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Saud’s approach with big powers

Saud’s approach with big powers

Sun Haiyan, deputy minister of the International Liaison Department of the Chinese Communist Party visited Nepal from Jan 26-29. Among other engagements, she held a meeting with second-rung leaders of the national parties represented in the federal parliament. At the meeting, she said that some forces were trying to spoil Nepal-China relations. Sun didn’t name names but she was hinting at the US and India. 

Of late, bilateral exchanges between the two countries have increased. China has also become more vocal and loud in Kathmandu. At the same time, India and the US have also expedited bilateral exchanges with Nepal at multiple levels. Meanwhile, the current government led by Pushpa Kamal Dahal is grappling to maintain cordial ties with all three powers. 

The Ministry of Foreign Affairs is led by Nepali Congress’s Narayan Prakash Saud who is an inexperienced politician in the realm of foreign policy and international relations. This article delves into how the current government is dealing with India, China and the US. 


With India, the Dahal-led government has adopted the approach of focusing more on development and economic partnership. Foreign Ministry officials say the signing of power trade agreement with India to export up to 10,000 MW electricity is a key remarkable development in bilateral relations. The agreement, they say, has also created a conducive environment for foreign investment in Nepal’s hydropower sector. Another significant development linked to this deal is India’s nod to allow Nepal to export 40 MW electricity to Bangladesh, which is likely to be operationalized from July this year. After a long time, the dream of regional power has been materialized.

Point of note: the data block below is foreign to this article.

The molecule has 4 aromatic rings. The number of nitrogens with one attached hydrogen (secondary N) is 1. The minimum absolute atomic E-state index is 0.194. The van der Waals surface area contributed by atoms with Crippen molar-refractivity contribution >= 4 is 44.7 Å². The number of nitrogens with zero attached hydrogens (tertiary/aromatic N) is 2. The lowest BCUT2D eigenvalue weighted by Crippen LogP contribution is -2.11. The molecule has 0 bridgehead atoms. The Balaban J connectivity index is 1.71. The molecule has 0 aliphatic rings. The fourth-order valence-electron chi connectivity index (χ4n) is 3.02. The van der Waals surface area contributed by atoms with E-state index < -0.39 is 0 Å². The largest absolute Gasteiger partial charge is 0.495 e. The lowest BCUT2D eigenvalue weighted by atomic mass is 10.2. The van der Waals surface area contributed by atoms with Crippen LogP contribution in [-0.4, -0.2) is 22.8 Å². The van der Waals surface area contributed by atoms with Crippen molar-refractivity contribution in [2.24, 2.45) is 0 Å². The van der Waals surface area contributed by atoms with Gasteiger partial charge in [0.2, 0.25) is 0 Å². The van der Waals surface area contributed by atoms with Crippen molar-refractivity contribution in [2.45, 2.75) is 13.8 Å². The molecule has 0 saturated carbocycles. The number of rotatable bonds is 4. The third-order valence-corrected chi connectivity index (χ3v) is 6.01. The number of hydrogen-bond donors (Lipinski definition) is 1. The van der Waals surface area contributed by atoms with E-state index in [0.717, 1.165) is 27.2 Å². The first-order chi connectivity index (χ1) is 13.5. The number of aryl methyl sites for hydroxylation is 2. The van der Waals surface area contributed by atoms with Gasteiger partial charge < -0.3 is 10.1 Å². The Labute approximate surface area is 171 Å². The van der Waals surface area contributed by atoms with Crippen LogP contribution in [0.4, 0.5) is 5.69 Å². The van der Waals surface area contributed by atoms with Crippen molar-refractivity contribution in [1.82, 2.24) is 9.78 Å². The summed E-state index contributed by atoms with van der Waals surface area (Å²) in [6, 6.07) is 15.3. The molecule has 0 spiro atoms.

Similarly, officials claim several connectivity and other bilateral projects are moving ahead, and the government has been able to secure Indian support for survivors of the Jajarkot earthquake. India has also increased the grant amount by InRs 1bn to be provided to Nepal under the fiscal year 2024-25. In the new provision, India will be providing Nepal with a total grant of InRs 6.50bn.  

As far as the long-standing issues such as border disputes and the report of Eminent Persons’ Group is concerned, it seems that the present government has adopted a different approach. The Dahal government is unlikely to push India to receive the EPG report. 

As for the Treaty of Peace and Friendship 1950, according to a top diplomat, the present government is of the view that there should be an all-party consensus within the country before approaching India. On border disputes, the government reckons that both political and bureaucratic levels should work simultaneously. 

Speaking at a program a few days back, Foreign Minister Saud said that border disputes between Nepal and India should be resolved on the basis of political consensus. “We have a joint technical committee in this regard. The committee should be activated after which the leadership of both countries should resolve this problem diplomatically based on the facts,” he said.